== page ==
Snapshot: Open Data Ecosystem - Supply and Demand

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PLENARY PANEL DISCUSSION: MEDIA AND THE OPEN DATA REVOLUTION
Narrative: How data-driven content & ‘utility news’ are reshaping the media model.
By: Craig Hammer (World Bank Institute)

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  • Juan José Soto
  • Snapshot: Open Data Ecosystem - Supply and Demand

    1. 1. Snapshot : Open Data Ecosystem Supply & Demand Craig Hammer World Bank Institute 1
    2. 2. What does a 21 st century Journalist look like?What does a 21 st century newsroom look like? 2
    3. 3. THE WORLD BANKWorking for a World Free of PovertyFinancing for projects and reformsKnowledge, research, and dataBuilding capacity through learning
    4. 4. Aligning with Global Drivers of Change Citizens demand accountability and participation in governance Sources of technical & development knowledge Responding to daunting development challenges with innovative, collaborative solutions 4
    5. 5. Open Data Ecosystem Supply Side Demand Side ‘opening’ of Public ownership of government data open data Support 5
    6. 6. Supply-Side 6
    7. 7. Typical Types of ‘Opened’ Data Facts and figures about people, the economy, and theStatistical Data environment - context in which government operatesAdministrative Day-to-day, disaggregated administration and execution of government: budgets, expenditures, Data resources, performance, locations, availability etc. Political The what, why and how of policy decisions and official government activity. Data Public reference data & data generated by the nations Research and scientific agencies and publicly funded research institutionsReference Data 7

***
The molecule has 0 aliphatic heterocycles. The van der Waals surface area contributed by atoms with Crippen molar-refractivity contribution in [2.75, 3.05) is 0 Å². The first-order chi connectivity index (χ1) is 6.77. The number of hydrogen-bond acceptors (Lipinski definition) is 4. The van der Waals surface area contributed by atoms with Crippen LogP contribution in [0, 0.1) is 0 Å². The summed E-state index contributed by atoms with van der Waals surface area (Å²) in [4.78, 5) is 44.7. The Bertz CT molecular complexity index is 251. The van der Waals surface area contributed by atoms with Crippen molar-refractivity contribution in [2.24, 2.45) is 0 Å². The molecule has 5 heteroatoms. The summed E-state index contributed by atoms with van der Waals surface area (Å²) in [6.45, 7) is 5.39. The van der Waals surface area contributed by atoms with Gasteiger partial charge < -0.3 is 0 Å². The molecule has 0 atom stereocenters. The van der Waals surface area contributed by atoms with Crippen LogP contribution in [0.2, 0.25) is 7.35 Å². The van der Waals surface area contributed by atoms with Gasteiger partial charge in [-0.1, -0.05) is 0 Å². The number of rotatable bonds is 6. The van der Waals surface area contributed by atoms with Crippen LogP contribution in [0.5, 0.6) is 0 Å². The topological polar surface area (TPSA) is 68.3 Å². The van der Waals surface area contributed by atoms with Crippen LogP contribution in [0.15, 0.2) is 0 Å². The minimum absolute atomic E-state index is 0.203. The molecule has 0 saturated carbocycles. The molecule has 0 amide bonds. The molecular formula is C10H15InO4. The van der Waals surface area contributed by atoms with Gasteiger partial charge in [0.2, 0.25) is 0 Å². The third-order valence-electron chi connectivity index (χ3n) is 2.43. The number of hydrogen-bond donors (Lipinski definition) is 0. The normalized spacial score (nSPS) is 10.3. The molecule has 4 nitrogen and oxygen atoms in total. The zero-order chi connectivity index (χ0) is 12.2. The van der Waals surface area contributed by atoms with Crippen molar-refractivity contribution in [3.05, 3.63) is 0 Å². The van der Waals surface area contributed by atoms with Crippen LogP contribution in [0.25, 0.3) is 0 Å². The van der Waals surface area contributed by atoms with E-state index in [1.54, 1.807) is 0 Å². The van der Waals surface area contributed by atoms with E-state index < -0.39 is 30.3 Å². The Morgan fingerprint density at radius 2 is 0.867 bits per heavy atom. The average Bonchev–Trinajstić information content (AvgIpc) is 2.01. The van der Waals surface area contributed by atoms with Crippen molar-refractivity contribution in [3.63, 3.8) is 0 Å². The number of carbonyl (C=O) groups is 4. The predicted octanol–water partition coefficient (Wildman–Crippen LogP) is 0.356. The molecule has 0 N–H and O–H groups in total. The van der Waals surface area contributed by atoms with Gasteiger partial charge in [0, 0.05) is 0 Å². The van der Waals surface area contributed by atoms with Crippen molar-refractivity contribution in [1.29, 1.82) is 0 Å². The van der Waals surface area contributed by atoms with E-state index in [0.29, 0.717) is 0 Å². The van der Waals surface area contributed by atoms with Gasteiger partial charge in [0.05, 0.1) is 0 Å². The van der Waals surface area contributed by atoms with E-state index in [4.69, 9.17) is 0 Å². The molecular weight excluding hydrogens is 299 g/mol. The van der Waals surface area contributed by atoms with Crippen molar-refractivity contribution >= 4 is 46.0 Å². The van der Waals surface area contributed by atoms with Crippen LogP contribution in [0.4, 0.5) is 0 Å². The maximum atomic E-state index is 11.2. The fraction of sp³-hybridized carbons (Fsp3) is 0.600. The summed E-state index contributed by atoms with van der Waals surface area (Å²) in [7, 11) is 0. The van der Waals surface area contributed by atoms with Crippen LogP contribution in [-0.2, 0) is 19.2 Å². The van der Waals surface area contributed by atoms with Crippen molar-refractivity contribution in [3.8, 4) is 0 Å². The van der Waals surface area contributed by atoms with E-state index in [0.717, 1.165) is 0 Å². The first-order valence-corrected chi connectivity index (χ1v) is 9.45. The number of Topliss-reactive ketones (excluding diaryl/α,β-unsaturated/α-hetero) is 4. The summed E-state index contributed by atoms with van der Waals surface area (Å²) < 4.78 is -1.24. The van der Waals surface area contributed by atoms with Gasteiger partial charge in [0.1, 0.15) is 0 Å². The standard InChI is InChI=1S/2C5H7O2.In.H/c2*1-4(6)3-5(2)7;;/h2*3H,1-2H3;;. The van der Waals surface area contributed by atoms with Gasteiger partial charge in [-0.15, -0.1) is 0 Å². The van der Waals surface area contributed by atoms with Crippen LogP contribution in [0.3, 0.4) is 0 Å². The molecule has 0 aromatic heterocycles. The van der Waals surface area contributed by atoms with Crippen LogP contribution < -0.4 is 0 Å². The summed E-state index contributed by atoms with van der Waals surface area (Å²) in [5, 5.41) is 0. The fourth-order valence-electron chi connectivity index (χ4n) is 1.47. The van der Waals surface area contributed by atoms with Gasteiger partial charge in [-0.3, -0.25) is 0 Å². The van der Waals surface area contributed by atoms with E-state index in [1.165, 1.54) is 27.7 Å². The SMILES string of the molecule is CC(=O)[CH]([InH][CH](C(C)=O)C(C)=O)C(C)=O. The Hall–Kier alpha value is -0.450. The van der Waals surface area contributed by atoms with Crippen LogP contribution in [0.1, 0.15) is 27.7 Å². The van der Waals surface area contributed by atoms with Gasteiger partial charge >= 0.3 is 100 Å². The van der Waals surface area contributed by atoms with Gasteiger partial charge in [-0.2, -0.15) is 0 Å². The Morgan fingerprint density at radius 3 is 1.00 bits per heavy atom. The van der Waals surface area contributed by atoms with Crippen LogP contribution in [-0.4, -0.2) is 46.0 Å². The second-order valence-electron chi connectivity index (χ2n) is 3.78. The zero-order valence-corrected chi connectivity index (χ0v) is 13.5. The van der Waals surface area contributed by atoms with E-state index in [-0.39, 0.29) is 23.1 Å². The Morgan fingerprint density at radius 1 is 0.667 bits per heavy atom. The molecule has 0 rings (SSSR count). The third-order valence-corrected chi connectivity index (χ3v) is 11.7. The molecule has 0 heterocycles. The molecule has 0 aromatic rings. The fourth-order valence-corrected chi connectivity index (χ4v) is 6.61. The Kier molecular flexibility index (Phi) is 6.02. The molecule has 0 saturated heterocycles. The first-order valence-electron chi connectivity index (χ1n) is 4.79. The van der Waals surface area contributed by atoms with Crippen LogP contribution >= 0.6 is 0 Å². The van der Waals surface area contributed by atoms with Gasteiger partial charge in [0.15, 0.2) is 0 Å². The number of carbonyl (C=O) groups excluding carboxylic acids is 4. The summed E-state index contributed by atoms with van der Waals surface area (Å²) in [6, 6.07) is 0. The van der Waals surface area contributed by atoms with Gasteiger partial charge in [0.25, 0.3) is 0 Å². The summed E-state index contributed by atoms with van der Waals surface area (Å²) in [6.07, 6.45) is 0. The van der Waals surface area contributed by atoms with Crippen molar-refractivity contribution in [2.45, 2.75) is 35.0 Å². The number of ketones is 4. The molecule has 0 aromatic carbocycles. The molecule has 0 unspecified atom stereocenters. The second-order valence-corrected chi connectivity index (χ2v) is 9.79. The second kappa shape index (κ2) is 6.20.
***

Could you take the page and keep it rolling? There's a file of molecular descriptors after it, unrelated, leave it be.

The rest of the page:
8. 8. … but also• Unstructured data not necessarily nice & neat 8
    9. 9. And…YOUR DATA 9
    10. 10. It’s data that’s technically open What’s valuable data? You can searchmore than you think! … much for it and find it easily onlineIt’s available in an editable electronic format or an API It’s data that’s technically open You can search for it and find it easily onlinePreference for availability in an editable electronic format   xls, json, txt, csv, xml, html, PDF, images (JPG, GIF, doc, API, odt, ods etc. PNG), other proprietary formats. 10
    11. 11. It’s data that is legally open and licensed that way You can use it freely You can re-use it freely You can redistribute it freelyFor commercial and non-commercial purposes 11
    12. 12. Sources of high-value data Government … but also Media! Multilateral organizations Civil society Academia The ‘crowd’ 12
    13. 13. Why? 13
    14. 14. <refrain> More data = more knowledge (public and private)= better decisions 14
    15. 15. Demand-Side 15
    16. 16. Demand-Side Be demand driven Provide context Support conversation Build capacity & skills (media) Collaborate with the communitySee full post on Tim Davies’ blog: http://bit.ly/AaIrQe 16
    17. 17. “Technology amplifies human intent and capacity;it doesnt substitute for them.” Mobilize citizens Reduce costs of participation Feedback on service deliveryPlatforms: open government data 17
    18. 18. Demand-Side: Entry Points Participation & Citizen feedback Collective action oversight by using ICTnon-government actors• Media • ICT Knowledge •Open Govt• Civil Society …Platform Partnership• Private Sector 18
    19. 19. <refrain> More data = more knowledge (public and private)= better decisions 19
    20. 20. Support 20
    21. 21. Support: Knowledge & Capacity Structured Practitioner Learning Exchange Learning Knowledge Exchange• Data Journalism Bootcamps • Facilitating Knowledge Exchange• E-Learning for journalists • Support for Knowledge Hubs• Scrape-a-thons • Support for existing networks• Hackathons 21
    22. 22. Tight Collaboration & 22
    23. 23. 23
    24. 24. 24
    25. 25. KENYAData Journalism Bootcamp 25